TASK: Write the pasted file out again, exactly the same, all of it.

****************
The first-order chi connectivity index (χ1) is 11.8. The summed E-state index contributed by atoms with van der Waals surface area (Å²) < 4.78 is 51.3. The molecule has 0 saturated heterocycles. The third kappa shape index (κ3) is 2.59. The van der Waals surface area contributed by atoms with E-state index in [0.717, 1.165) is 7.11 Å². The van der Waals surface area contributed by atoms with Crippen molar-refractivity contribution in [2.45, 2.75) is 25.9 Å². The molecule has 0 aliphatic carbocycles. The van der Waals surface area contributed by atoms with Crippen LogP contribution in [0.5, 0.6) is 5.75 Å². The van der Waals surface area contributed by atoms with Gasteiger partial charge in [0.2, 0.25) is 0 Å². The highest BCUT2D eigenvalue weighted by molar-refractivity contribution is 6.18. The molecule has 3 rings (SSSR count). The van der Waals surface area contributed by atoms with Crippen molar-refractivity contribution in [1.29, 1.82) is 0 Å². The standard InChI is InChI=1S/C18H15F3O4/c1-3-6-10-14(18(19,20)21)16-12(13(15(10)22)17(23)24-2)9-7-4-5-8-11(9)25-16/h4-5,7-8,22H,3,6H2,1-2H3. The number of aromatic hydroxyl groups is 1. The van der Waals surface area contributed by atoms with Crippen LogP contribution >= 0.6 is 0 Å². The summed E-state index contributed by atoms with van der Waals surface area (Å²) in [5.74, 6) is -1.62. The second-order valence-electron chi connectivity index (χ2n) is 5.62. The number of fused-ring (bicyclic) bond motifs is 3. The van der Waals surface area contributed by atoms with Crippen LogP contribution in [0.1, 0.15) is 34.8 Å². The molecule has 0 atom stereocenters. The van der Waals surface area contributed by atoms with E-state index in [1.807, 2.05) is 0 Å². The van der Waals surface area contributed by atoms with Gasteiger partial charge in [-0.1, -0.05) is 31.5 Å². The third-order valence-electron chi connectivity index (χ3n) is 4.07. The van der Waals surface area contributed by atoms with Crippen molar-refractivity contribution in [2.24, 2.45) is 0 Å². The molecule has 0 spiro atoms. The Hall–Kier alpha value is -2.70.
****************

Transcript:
The first-order chi connectivity index (χ1) is 11.8. The summed E-state index contributed by atoms with van der Waals surface area (Å²) < 4.78 is 51.3. The molecule has 0 saturated heterocycles. The third kappa shape index (κ3) is 2.59. The van der Waals surface area contributed by atoms with E-state index in [0.717, 1.165) is 7.11 Å². The van der Waals surface area contributed by atoms with Crippen molar-refractivity contribution in [2.45, 2.75) is 25.9 Å². The molecule has 0 aliphatic carbocycles. The van der Waals surface area contributed by atoms with Crippen LogP contribution in [0.5, 0.6) is 5.75 Å². The van der Waals surface area contributed by atoms with Gasteiger partial charge in [0.2, 0.25) is 0 Å². The highest BCUT2D eigenvalue weighted by molar-refractivity contribution is 6.18. The molecule has 3 rings (SSSR count). The van der Waals surface area contributed by atoms with Crippen molar-refractivity contribution in [1.29, 1.82) is 0 Å². The standard InChI is InChI=1S/C18H15F3O4/c1-3-6-10-14(18(19,20)21)16-12(13(15(10)22)17(23)24-2)9-7-4-5-8-11(9)25-16/h4-5,7-8,22H,3,6H2,1-2H3. The number of aromatic hydroxyl groups is 1. The van der Waals surface area contributed by atoms with Crippen LogP contribution >= 0.6 is 0 Å². The summed E-state index contributed by atoms with van der Waals surface area (Å²) in [5.74, 6) is -1.62. The second-order valence-electron chi connectivity index (χ2n) is 5.62. The number of fused-ring (bicyclic) bond motifs is 3. The van der Waals surface area contributed by atoms with Crippen LogP contribution in [0.1, 0.15) is 34.8 Å². The molecule has 0 atom stereocenters. The van der Waals surface area contributed by atoms with E-state index in [1.807, 2.05) is 0 Å². The van der Waals surface area contributed by atoms with Gasteiger partial charge in [-0.1, -0.05) is 31.5 Å². The third-order valence-electron chi connectivity index (χ3n) is 4.07. The van der Waals surface area contributed by atoms with Crippen molar-refractivity contribution in [2.24, 2.45) is 0 Å². The molecule has 0 spiro atoms. The Hall–Kier alpha value is -2.70.